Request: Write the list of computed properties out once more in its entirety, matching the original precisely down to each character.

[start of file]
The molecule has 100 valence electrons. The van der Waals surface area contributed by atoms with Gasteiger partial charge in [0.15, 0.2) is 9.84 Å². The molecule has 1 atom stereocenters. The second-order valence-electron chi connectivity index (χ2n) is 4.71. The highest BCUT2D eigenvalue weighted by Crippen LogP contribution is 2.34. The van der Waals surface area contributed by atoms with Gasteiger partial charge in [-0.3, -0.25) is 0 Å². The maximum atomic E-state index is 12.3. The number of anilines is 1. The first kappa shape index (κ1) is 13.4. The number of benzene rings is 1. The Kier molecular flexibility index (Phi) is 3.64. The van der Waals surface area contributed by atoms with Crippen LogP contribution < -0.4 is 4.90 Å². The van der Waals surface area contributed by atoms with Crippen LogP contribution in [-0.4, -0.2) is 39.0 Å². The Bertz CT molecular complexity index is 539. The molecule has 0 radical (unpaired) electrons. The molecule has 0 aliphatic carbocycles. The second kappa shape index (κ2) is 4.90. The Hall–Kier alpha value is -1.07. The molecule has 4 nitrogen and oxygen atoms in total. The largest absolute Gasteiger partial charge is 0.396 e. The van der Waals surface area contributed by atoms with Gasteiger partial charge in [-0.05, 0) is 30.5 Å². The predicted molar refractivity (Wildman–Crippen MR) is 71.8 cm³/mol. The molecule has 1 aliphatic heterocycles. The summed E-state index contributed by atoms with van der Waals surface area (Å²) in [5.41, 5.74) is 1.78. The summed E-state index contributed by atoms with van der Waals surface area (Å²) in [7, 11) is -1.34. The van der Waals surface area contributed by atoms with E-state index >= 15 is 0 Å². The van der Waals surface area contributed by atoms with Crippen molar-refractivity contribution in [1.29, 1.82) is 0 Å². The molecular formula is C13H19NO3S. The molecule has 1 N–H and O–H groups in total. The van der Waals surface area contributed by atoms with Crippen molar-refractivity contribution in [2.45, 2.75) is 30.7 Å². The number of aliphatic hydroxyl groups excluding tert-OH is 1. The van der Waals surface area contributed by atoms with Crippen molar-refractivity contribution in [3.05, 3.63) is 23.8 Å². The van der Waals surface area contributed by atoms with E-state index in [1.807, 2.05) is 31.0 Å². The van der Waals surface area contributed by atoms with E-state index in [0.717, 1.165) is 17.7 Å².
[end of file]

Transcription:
The molecule has 100 valence electrons. The van der Waals surface area contributed by atoms with Gasteiger partial charge in [0.15, 0.2) is 9.84 Å². The molecule has 1 atom stereocenters. The second-order valence-electron chi connectivity index (χ2n) is 4.71. The highest BCUT2D eigenvalue weighted by Crippen LogP contribution is 2.34. The van der Waals surface area contributed by atoms with Gasteiger partial charge in [-0.3, -0.25) is 0 Å². The maximum atomic E-state index is 12.3. The number of anilines is 1. The first kappa shape index (κ1) is 13.4. The number of benzene rings is 1. The Kier molecular flexibility index (Phi) is 3.64. The van der Waals surface area contributed by atoms with Crippen LogP contribution < -0.4 is 4.90 Å². The van der Waals surface area contributed by atoms with Crippen LogP contribution in [-0.4, -0.2) is 39.0 Å². The Bertz CT molecular complexity index is 539. The molecule has 0 radical (unpaired) electrons. The molecule has 0 aliphatic carbocycles. The second kappa shape index (κ2) is 4.90. The Hall–Kier alpha value is -1.07. The molecule has 4 nitrogen and oxygen atoms in total. The largest absolute Gasteiger partial charge is 0.396 e. The van der Waals surface area contributed by atoms with Gasteiger partial charge in [-0.05, 0) is 30.5 Å². The predicted molar refractivity (Wildman–Crippen MR) is 71.8 cm³/mol. The molecule has 1 aliphatic heterocycles. The summed E-state index contributed by atoms with van der Waals surface area (Å²) in [5.41, 5.74) is 1.78. The summed E-state index contributed by atoms with van der Waals surface area (Å²) in [7, 11) is -1.34. The van der Waals surface area contributed by atoms with E-state index >= 15 is 0 Å². The van der Waals surface area contributed by atoms with Crippen molar-refractivity contribution in [1.29, 1.82) is 0 Å². The molecular formula is C13H19NO3S. The molecule has 1 N–H and O–H groups in total. The van der Waals surface area contributed by atoms with Crippen molar-refractivity contribution in [2.45, 2.75) is 30.7 Å². The number of aliphatic hydroxyl groups excluding tert-OH is 1. The van der Waals surface area contributed by atoms with Crippen molar-refractivity contribution in [3.05, 3.63) is 23.8 Å². The van der Waals surface area contributed by atoms with E-state index in [1.807, 2.05) is 31.0 Å². The van der Waals surface area contributed by atoms with E-state index in [0.717, 1.165) is 17.7 Å².